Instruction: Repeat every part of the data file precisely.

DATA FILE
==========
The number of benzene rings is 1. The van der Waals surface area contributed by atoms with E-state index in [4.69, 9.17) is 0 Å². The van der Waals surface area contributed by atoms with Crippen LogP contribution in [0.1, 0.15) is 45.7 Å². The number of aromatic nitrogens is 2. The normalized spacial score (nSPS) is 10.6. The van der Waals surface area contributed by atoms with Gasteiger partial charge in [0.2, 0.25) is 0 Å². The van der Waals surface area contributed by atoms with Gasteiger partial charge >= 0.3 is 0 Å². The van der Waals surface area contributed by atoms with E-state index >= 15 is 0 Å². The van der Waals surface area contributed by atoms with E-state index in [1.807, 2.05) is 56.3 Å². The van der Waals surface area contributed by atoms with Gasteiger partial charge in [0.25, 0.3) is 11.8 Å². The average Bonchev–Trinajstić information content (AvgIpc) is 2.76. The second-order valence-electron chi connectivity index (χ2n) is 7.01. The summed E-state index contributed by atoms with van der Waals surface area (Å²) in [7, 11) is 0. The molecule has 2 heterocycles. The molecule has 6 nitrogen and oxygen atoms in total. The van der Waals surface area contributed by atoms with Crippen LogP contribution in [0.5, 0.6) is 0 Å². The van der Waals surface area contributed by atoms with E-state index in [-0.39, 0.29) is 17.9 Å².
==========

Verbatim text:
The number of benzene rings is 1. The van der Waals surface area contributed by atoms with E-state index in [4.69, 9.17) is 0 Å². The van der Waals surface area contributed by atoms with Crippen LogP contribution in [0.1, 0.15) is 45.7 Å². The number of aromatic nitrogens is 2. The normalized spacial score (nSPS) is 10.6. The van der Waals surface area contributed by atoms with Gasteiger partial charge in [0.2, 0.25) is 0 Å². The van der Waals surface area contributed by atoms with Gasteiger partial charge >= 0.3 is 0 Å². The van der Waals surface area contributed by atoms with E-state index >= 15 is 0 Å². The van der Waals surface area contributed by atoms with E-state index in [1.807, 2.05) is 56.3 Å². The van der Waals surface area contributed by atoms with Gasteiger partial charge in [0.25, 0.3) is 11.8 Å². The average Bonchev–Trinajstić information content (AvgIpc) is 2.76. The second-order valence-electron chi connectivity index (χ2n) is 7.01. The summed E-state index contributed by atoms with van der Waals surface area (Å²) in [7, 11) is 0. The molecule has 2 heterocycles. The molecule has 6 nitrogen and oxygen atoms in total. The van der Waals surface area contributed by atoms with Crippen LogP contribution in [0.5, 0.6) is 0 Å². The van der Waals surface area contributed by atoms with E-state index in [-0.39, 0.29) is 17.9 Å².